Monday for health Tuesday for wealth Wednesday the best day of all Thursday for crosses Friday for losses Saturday no luck at all
A child’s entire life is influenced by the day of the week on which they were born.
Monday’s child is fair of face Tuesday’s child is full of grace Wednesday’s child is full of woe Thursday’s child has far to go, Friday’s child is loving and giving, Saturday’s child works hard for a living, And the child that is born on the Sabbath day Is bonny and blithe, and good and gay.
A yellow dog happening to follow your tracks is a sign of good luck.
A dog howling in the night, especially at the moon, is a harbinger of death.
A dog predicts rain by lying on its back or eating grass.
Sailors held the belief that a pierced ear with a ring in it improved eyesight.
More generally, piercing a child’s ears will improve eyesight.
Small = stingy
Large = generous
Long = long life
An itching left ear portends sadness or bad luck; itching right ear means someone is speaking well of you.
Two yolks in one egg means great financial prosperity is on the way.
Refusing an Easter egg is an invitation to lose the friendship of the person offering it.
Rabbits lay eggs at Easter time.
Eggs blessed at Easter are supposed to ward off illness.
When cracking Easter Eggs with a friend, the one whose egg cracks first will have good fortune.
If your right eye twitches, you are going to hear good news.
A twitching eyelid means someone is thinking fondly of you.
A person with brown/ blue/ hazel/ green/ grey eyes brings bad luck.
A person with heterochromia (eyes different colors) is a witch or a demon.
Grey or blue eyes can see the future.
Friends crossing index fingers over one another and making a wish will have their wish granted.
Crossing your middle finger over your index finger either brings good luck or is a sign of lying.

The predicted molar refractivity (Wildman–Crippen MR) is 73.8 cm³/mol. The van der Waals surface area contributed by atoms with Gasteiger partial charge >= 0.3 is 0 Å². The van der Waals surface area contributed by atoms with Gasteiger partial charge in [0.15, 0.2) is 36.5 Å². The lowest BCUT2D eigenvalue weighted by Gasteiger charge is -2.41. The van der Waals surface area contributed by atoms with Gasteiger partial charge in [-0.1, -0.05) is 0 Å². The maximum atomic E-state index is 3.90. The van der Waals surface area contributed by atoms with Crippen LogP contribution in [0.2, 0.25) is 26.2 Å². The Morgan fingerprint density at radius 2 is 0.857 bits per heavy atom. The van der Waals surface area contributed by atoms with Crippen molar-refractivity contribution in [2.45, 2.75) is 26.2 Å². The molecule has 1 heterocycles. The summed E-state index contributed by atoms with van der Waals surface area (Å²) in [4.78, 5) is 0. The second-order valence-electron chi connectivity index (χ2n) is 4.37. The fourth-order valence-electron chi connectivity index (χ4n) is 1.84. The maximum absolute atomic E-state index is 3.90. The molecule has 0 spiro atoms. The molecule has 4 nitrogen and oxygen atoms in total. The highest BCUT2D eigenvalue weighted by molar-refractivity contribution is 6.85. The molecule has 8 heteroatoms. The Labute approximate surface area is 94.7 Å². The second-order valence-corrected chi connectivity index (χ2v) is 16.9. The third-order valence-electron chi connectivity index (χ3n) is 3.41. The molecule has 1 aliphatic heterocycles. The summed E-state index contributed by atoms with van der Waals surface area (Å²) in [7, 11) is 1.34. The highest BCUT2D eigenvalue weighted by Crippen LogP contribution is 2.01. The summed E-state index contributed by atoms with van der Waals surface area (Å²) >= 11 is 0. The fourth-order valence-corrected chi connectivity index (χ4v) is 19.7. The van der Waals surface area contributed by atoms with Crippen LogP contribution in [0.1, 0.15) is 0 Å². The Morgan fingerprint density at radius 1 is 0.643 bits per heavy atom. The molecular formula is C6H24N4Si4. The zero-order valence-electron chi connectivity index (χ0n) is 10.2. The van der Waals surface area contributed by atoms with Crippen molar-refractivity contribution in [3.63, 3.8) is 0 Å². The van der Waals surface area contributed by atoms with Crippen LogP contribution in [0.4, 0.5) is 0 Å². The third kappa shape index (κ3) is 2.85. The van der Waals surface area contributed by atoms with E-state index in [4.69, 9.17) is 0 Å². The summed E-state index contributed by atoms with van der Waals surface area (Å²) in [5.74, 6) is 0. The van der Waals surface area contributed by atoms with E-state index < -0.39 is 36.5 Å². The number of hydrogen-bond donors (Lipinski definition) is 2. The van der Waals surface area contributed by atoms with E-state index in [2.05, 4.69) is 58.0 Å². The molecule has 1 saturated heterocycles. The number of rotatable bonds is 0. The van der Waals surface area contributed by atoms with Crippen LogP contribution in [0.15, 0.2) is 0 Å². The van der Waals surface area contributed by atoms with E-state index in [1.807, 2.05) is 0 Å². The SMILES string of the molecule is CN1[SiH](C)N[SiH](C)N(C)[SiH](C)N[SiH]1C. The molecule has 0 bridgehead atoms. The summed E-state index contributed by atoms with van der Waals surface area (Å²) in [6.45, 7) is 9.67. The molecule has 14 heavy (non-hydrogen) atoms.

A person with a ring finger longer than the index finger is sure to be wealthy.
If a person points a finger in the direction of a graveyard, they must bite their finger to avoid inviting death.
Broad nails show that a person is generous.
Long fingernails reveal a lack of thrift.
Short fingernails mark a liar.
Specks on fingernails correspond with the number of lies told.
Cutting a baby’s nails before the first birthday means the child will become a thief. (Bite them off instead.)
Cutting nails on Friday is bad luck.
Cutting the nails of a sick person means that person will never get well.
Handkerchiefs used to wipe tears at a funeral must be buried with the coffin or thrown away.
Singing, laughing, or talking too loudly at a funeral will wake the dead.
Not crying and singing funeral hymns loudly enough will anger the recently departed and wake the dead.
A man not wearing a belt to a funeral will bring death home with him.
Gloves are not good!
Picking up a glove is to risk bad luck.
Dropping a glove brings bad luck.
Giving someone gloves invites the breakup of the friendship.
Hitting someone with a glove, even accidentally, means wishing for their death.
Dig graves facing east toward Gabriel when he blows his horn.
Tools used to dig a grave should be left nearby for several days.
If someone shivers for no apparent reason, someone is walking over his/her grave.
Open graves are ill omens.
Leaving the site of a grave before the gravediggers lower the coffin means another death will follow.
Some cultures require a corpse to be buried in a standing position, holding weapons at the ready.
Sharp objects given as gifts will turn on their new owner.
Giving certain numbers of objects (such as flowers or cookies) is unlucky, varying widely around the world.
In some areas, giving any unreciprocated gifts is unlucky.
Most of these gift taboos can be avoided by repaying the giver with a symbolic trifle, such as a penny or a piece of bread.
An itchy right hand means money is coming.
An itchy left hand means money is slipping away.
Rubbing an itchy left hand on wood and wishing for money will break the spell of losing.
An itchy right hand means that a friend is coming.
Hand itching means you will shake hands with a stranger.
Itchy hands also means that you will be entertaining company.
Itchy palms means the receipt of unexpected money.
Every town and village in the world seems to have a different variation of hand signs to ward off evil.
Thumb holding middle and ring finger against the palm with other fingers extended.
Holding the hand with the palm flat and all fingers pointed forward, folding each finger against the palm separately and sequentially.
Tucking the thumb between the index and middle finger with all fingers pulled into the palm.
Binding anyone’s hands together will condemn them to a life of misfortune.
Folding or crossing one’s hands causes infertility.
Setting a hen on the first Monday of the month brings good luck.
Setting hens on Sunday night brings successful hatching.
If 13 eggs are set, 12 will be pullets and 1 will be a rooster.
Long eggs hatch roosters; round eggs hatch pullets.